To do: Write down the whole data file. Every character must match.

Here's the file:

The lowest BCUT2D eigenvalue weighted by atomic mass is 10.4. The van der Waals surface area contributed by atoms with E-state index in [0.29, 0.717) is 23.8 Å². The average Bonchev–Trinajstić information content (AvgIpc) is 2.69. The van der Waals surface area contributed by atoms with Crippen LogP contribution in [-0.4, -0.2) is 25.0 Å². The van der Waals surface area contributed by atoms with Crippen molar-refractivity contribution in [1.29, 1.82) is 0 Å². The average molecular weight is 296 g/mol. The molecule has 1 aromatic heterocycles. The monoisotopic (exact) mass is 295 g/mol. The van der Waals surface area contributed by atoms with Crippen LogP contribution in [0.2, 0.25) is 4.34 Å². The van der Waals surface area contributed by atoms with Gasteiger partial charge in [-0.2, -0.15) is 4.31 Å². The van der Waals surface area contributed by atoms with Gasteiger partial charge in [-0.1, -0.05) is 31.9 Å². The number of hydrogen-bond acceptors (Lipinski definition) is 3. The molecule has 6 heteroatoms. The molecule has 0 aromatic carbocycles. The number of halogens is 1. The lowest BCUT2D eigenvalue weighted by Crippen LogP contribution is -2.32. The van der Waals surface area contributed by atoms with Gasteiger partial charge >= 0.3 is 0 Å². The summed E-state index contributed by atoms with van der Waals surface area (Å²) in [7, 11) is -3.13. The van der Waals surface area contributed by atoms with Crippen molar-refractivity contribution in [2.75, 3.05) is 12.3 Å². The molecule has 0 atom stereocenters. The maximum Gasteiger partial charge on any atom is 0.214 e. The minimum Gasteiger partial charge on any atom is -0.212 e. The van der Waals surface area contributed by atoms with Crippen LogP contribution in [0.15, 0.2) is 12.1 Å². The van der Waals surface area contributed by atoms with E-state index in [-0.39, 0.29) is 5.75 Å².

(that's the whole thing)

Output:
The lowest BCUT2D eigenvalue weighted by atomic mass is 10.4. The van der Waals surface area contributed by atoms with E-state index in [0.29, 0.717) is 23.8 Å². The average Bonchev–Trinajstić information content (AvgIpc) is 2.69. The van der Waals surface area contributed by atoms with Crippen LogP contribution in [-0.4, -0.2) is 25.0 Å². The van der Waals surface area contributed by atoms with Crippen molar-refractivity contribution in [1.29, 1.82) is 0 Å². The average molecular weight is 296 g/mol. The molecule has 1 aromatic heterocycles. The monoisotopic (exact) mass is 295 g/mol. The van der Waals surface area contributed by atoms with Crippen LogP contribution in [0.2, 0.25) is 4.34 Å². The van der Waals surface area contributed by atoms with Gasteiger partial charge in [-0.2, -0.15) is 4.31 Å². The van der Waals surface area contributed by atoms with Gasteiger partial charge in [-0.1, -0.05) is 31.9 Å². The number of hydrogen-bond acceptors (Lipinski definition) is 3. The molecule has 6 heteroatoms. The molecule has 0 aromatic carbocycles. The number of halogens is 1. The lowest BCUT2D eigenvalue weighted by Crippen LogP contribution is -2.32. The van der Waals surface area contributed by atoms with Gasteiger partial charge >= 0.3 is 0 Å². The summed E-state index contributed by atoms with van der Waals surface area (Å²) in [7, 11) is -3.13. The van der Waals surface area contributed by atoms with Crippen molar-refractivity contribution in [2.75, 3.05) is 12.3 Å². The molecule has 0 atom stereocenters. The maximum Gasteiger partial charge on any atom is 0.214 e. The minimum Gasteiger partial charge on any atom is -0.212 e. The van der Waals surface area contributed by atoms with Crippen LogP contribution in [0.15, 0.2) is 12.1 Å². The van der Waals surface area contributed by atoms with E-state index in [-0.39, 0.29) is 5.75 Å².